Health Conditions That Might Be Affecting Your Fertility
Fertility issues currently affect between 9% and 15%of couples in the UK. And, while infertility can happen with no obvious cause, there are also some underlying health issues which could be impacting on an individual’s ability to conceive.
Here are six health conditions that might be affecting your fertility.
Endometriosisis thought to affect around one in 10 women and is a condition where tissue which is normally found in the womb lining also starts to grow outside the uterus. The result can be heavy and painful periods as well as cysts and scar tissue forming inside the pelvis, the cervix, the fallopian tubes and even the bowel, leading to chronic pain. When it comes to conceiving, endometriosis can also make it more of a challenge due to inflammation and scarring, which makes it more difficult for an embryo to successfully implant.
Hormone therapy can help to reduce the symptoms of the condition, while surgery can be used to remove endometriosis tissue and scarring.
Non-cancerous tumours which can grow in the uterus, fibroids can cause abdominal pain as well as heavy periods and pain during sex. While most fibroids won’t affect fertility, one type – known as submucosal fibroids – can grow in the lining of the womb, making it more challenging for an embryo to implant as well as raising the risk of miscarriage. Fibroids, however, can be safely removed with surgery.
One health condition which may impact on a man’s fertility is hypogonadism, which leads to where insufficient levels of the hormone testosterone. Low levels of the hormone can affect sperm count as well as a man’s libido and an also impact on the ability to get and sustain an erection. Hypogonadism can be a congenital condition, or can be caused by illness, certain medications, or injury.
Polycystic ovary syndrome
One of the most common causes of infertility in women, polycystic ovary syndrome, or PCOS, is where the ovaries become enlarged due to multiple small cysts on the surface. These cysts can then cause a hormonal imbalance which interferes with a woman’s ability to ovulate, or release her eggs, each month. Symptoms of PCOS include irregular periods, acne, increased facial and body hair as well as potential issues when it comes to conceiving. The condition can be treated with medication to stimulate ovulation, although IVF treatment may also be needed. During IVF,donor eggs can be used, as women suffering from age-related infertility may have poor egg quality.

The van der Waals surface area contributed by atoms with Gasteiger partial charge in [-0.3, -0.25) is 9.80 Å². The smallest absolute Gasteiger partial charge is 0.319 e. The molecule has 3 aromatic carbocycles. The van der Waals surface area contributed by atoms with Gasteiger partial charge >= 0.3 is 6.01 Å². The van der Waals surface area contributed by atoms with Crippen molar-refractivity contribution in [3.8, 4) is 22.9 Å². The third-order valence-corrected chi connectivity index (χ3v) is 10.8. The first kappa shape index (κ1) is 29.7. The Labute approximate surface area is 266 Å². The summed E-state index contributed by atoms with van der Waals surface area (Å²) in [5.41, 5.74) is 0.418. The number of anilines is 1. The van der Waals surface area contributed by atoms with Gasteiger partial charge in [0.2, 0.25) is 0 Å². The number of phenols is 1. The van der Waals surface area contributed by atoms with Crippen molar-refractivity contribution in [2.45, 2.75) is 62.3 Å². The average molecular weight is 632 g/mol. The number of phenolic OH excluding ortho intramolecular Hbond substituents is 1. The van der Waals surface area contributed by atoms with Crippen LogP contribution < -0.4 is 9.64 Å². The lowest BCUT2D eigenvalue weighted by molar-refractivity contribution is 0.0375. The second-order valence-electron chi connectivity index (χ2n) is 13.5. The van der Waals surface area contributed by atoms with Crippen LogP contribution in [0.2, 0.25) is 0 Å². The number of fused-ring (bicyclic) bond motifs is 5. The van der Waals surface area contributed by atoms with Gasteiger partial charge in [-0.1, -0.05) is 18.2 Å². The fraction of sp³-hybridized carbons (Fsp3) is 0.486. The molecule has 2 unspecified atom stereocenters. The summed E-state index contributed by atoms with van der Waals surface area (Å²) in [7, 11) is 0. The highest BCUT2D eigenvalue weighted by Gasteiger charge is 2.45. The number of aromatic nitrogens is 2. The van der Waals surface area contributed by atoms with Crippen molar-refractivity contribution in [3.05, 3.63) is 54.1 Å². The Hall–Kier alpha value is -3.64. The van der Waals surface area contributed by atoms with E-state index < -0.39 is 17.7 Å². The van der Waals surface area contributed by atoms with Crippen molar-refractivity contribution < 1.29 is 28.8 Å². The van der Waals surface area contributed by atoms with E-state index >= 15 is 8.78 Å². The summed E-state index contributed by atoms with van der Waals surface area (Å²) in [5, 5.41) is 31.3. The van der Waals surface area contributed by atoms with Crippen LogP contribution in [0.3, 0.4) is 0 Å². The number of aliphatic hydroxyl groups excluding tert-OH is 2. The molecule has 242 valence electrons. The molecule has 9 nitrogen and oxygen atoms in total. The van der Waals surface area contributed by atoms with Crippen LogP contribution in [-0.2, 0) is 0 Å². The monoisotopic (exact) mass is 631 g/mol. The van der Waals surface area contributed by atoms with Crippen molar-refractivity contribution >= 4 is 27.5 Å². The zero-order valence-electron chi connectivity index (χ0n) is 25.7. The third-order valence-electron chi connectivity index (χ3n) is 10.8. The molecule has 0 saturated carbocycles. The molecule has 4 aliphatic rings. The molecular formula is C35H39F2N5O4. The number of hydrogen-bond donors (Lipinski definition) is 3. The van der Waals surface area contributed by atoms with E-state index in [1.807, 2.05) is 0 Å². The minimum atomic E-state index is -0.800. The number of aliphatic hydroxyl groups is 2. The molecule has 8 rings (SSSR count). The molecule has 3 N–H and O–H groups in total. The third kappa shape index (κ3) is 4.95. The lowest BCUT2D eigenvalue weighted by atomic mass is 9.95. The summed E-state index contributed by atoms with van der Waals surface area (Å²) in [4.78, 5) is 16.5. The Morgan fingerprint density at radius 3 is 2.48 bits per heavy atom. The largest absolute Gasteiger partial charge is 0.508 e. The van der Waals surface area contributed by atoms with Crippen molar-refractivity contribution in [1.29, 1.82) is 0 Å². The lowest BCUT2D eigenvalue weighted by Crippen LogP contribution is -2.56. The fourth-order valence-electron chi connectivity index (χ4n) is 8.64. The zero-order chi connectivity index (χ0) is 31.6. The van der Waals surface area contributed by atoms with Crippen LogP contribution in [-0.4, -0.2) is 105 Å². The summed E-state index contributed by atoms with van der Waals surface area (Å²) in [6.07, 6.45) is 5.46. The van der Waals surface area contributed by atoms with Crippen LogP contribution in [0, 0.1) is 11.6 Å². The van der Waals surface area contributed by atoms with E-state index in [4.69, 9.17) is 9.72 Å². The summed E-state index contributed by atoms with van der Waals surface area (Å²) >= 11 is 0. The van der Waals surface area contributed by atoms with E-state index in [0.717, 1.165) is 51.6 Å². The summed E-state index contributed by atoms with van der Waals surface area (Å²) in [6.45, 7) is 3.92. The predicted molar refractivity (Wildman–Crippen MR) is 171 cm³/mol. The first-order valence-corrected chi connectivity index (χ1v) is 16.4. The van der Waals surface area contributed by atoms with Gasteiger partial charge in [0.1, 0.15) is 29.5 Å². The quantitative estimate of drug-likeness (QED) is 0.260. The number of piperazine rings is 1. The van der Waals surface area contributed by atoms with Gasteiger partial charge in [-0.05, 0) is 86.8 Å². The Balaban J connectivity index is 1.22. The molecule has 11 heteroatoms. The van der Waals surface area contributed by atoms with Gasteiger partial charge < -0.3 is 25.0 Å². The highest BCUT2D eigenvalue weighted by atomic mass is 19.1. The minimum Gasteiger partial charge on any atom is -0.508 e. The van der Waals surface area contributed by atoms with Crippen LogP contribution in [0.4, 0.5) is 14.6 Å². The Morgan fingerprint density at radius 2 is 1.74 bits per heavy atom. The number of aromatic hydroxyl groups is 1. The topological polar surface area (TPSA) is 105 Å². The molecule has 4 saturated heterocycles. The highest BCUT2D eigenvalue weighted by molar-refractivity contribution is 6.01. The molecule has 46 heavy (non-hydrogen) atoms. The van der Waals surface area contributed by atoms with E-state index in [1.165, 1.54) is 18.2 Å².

Hypothyroidism, where your body can’t make enough T3 and T4 thyroid hormones, can not only leaving you feeling tired, achy, and prone to weight gain, but can also impact on your ability to conceive. And this is because the condition interferes with the normal hormone signals that should trigger the ovaries to release eggs. If hypothyroidism is diagnosed, it can be treated with medication to help balance the out of kilter thyroid hormones.
Premature ovarian failure
Also known as premature ovarian insufficiency, this health condition sees the ovaries lose their normal function in women under the age of 40. Mostly linked to an early menopause, the symptoms include infrequent or absent periods, hot flushes and fatigue, as well as issues with fertility and conceiving. Treatment is usually hormone replacement therapy (HRT) and if needed, IVF.
What to do
If you are under 35 and have been trying to conceive for a year or more (six months for anyone over the age of 35), then do book a visit with your GP, especially if you suspect or have symptoms of an underlying health condition. A correct diagnosis is essential, and you can also be referred to a fertility clinic in London for specialised treatment if starting a family is in your plans.